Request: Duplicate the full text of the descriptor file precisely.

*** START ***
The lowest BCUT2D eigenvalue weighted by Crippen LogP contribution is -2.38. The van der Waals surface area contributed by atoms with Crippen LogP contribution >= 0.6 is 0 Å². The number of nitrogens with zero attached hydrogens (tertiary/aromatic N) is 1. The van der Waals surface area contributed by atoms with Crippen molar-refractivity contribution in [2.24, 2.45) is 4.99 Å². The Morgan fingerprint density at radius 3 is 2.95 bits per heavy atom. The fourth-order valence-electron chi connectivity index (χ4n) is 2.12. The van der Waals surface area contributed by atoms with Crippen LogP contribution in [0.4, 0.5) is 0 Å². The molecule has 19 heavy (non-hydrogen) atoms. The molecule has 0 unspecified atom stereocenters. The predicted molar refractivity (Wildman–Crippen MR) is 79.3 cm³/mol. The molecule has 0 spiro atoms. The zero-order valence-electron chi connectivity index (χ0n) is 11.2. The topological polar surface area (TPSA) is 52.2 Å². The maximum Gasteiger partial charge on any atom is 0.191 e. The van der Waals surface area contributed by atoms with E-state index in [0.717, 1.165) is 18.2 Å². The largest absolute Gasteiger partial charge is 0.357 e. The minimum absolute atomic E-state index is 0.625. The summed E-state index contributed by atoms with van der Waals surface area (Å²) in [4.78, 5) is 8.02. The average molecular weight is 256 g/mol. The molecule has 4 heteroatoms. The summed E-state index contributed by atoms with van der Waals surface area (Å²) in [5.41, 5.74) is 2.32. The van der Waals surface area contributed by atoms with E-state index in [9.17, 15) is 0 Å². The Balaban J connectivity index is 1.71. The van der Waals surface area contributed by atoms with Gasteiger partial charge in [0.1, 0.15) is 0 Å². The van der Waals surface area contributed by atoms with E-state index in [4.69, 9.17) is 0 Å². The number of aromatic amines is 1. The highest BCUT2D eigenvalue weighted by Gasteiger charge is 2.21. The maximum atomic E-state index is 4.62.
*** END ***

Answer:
The lowest BCUT2D eigenvalue weighted by Crippen LogP contribution is -2.38. The van der Waals surface area contributed by atoms with Crippen LogP contribution >= 0.6 is 0 Å². The number of nitrogens with zero attached hydrogens (tertiary/aromatic N) is 1. The van der Waals surface area contributed by atoms with Crippen molar-refractivity contribution in [2.24, 2.45) is 4.99 Å². The Morgan fingerprint density at radius 3 is 2.95 bits per heavy atom. The fourth-order valence-electron chi connectivity index (χ4n) is 2.12. The van der Waals surface area contributed by atoms with Crippen LogP contribution in [0.4, 0.5) is 0 Å². The molecule has 19 heavy (non-hydrogen) atoms. The molecule has 0 unspecified atom stereocenters. The predicted molar refractivity (Wildman–Crippen MR) is 79.3 cm³/mol. The molecule has 0 spiro atoms. The zero-order valence-electron chi connectivity index (χ0n) is 11.2. The topological polar surface area (TPSA) is 52.2 Å². The maximum Gasteiger partial charge on any atom is 0.191 e. The van der Waals surface area contributed by atoms with E-state index in [0.717, 1.165) is 18.2 Å². The largest absolute Gasteiger partial charge is 0.357 e. The minimum absolute atomic E-state index is 0.625. The summed E-state index contributed by atoms with van der Waals surface area (Å²) in [4.78, 5) is 8.02. The average molecular weight is 256 g/mol. The molecule has 4 heteroatoms. The summed E-state index contributed by atoms with van der Waals surface area (Å²) in [5.41, 5.74) is 2.32. The van der Waals surface area contributed by atoms with E-state index in [9.17, 15) is 0 Å². The Balaban J connectivity index is 1.71. The van der Waals surface area contributed by atoms with Gasteiger partial charge in [0.1, 0.15) is 0 Å². The van der Waals surface area contributed by atoms with E-state index in [4.69, 9.17) is 0 Å². The number of aromatic amines is 1. The highest BCUT2D eigenvalue weighted by Gasteiger charge is 2.21. The maximum atomic E-state index is 4.62.